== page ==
Centralia Mine Fire Resources
The area encompassed by the Centralia Mine Fire is extremely dangerous.
Walking and/or driving in the immediate area could result in serious injury or death. There are dangerous gases present, and the ground is prone to sudden and unexpected collapse. DEP strongly discourages anyone from visiting the immediate area.
In 1811 a town known as Bull’s Head (later called Centreville) preceded the official incorporation of Centralia Borough. Coal was first mined in the Centralia area in 1842 and the Centralia Colliery was opened in 1862. In February 1866, Centralia Borough was incorporated.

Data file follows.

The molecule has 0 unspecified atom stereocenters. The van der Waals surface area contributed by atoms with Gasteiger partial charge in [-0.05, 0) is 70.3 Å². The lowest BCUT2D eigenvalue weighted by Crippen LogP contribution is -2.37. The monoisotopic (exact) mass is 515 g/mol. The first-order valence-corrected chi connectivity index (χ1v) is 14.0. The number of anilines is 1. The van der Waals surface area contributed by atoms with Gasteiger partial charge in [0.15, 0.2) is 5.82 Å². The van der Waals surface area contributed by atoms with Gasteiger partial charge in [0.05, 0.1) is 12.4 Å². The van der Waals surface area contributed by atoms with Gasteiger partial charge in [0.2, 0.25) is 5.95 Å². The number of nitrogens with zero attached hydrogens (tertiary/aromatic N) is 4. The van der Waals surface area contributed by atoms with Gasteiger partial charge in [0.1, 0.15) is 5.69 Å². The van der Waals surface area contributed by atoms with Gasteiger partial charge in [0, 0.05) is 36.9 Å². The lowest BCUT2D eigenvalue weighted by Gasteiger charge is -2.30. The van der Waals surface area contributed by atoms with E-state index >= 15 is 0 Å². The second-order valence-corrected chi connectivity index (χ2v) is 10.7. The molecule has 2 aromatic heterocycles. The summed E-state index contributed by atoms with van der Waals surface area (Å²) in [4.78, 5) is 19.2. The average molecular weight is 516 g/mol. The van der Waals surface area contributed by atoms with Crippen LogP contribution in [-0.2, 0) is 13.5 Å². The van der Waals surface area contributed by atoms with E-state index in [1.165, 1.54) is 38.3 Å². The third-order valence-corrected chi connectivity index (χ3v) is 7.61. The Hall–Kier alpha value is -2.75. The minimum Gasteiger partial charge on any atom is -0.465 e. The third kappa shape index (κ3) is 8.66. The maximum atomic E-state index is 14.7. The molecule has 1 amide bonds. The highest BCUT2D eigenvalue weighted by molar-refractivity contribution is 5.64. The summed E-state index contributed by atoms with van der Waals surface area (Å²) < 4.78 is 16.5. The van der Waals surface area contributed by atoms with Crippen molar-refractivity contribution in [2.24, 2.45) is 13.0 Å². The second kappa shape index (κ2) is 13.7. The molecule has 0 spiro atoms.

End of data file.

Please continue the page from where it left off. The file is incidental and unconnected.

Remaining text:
The Centralia Mine Fire has been burning in the abandoned deep mine workings of the Buck Mountain Coal Bed since May 1962. The fire reportedly originated as an intentional controlled burning of residential trash in an abandoned strip pit (surface mine). The strip pit had been left open after being excavated around 1935 and was approximately 75 feet wide and 50 feet deep. It is believed that the lack of a properly constructed non-combustible shale barrier in the strip pit enabled the trash fire to spread to adjacent carbonaceous refuse material and then to nearby coal mine workings.